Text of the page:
Cats are not the biggest fans of road trips, but traveling with them doesn’t have to be a disaster. Preparation is key to traveling long distance, and to make the trip less stressful on your feline friend, it is recommended you stick to your kitty’s regular routines as much as possible. The American Society for the Prevention of Cruelty to Animals offers the following tips to help you prepare for a safe and smooth car trip:
- Keep your pet safe and secure in a well-ventilated crate or carrier. There is a variety of wire mesh, hard plastic and soft-sided carriers available. Make sure it’s large enough for your pet to stand, sit, lie down and turn around in. It’s recommended to get your pet used to the carrier in the comfort of your home before your trip.
- Get your pet geared up for a long trip by taking him on a series of short drives first, gradually lengthening time spent in the car. Be sure to always secure the crate so it won’t slide or shift in the event of a quick stop.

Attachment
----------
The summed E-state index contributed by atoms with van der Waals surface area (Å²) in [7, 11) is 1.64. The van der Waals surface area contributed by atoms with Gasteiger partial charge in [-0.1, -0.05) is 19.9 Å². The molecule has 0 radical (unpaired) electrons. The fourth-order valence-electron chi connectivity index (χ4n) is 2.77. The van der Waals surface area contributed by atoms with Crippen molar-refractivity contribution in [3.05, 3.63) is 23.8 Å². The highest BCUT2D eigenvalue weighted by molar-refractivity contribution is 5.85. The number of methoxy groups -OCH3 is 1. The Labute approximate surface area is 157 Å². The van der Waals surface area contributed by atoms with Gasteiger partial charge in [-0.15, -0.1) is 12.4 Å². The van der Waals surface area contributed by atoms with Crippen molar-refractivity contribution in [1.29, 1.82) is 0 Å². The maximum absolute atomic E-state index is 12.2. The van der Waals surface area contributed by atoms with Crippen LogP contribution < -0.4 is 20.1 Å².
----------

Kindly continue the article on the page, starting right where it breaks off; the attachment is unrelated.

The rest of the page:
- Your pet’s travel-feeding schedule should start with a light meal three to four hours prior to departure. Make sure you don’t feed your furry friend in a moving vehicle, even if it is a long drive.
- Never leave your animal alone in a parked vehicle. On a hot day, even with the windows open, a parked automobile can become a furnace in no time, and heatstroke can develop. In cold weather, a car can act as a refrigerator, holding in the cold and causing the animal to freeze to death.
- What in your pet’s traveling kit? In addition to travel papers, food, bowl, leash, a waste scoop, plastic bags, grooming supplies, medication and a pet first-aid kit, pack a favorite toy or pillow to give your pet a sense of familiarity.
- Make sure your pet wears a collar with a tag imprinted with your home address, as well as a temporary travel tag with your cell phone, destination phone number and any other relevant contact information.
- If you are traveling across state lines it’s a good idea to bring along your pet’s rabies vaccination record, as some states requires this proof at certain interstate crossings. While this generally isn’t a problem, it’s always smart to be on the safe side.
- When it comes to water, opt for bottled water or tap water stored in plastic jugs. Drinking water from an area they’re not used to could result in tummy upset for your pet.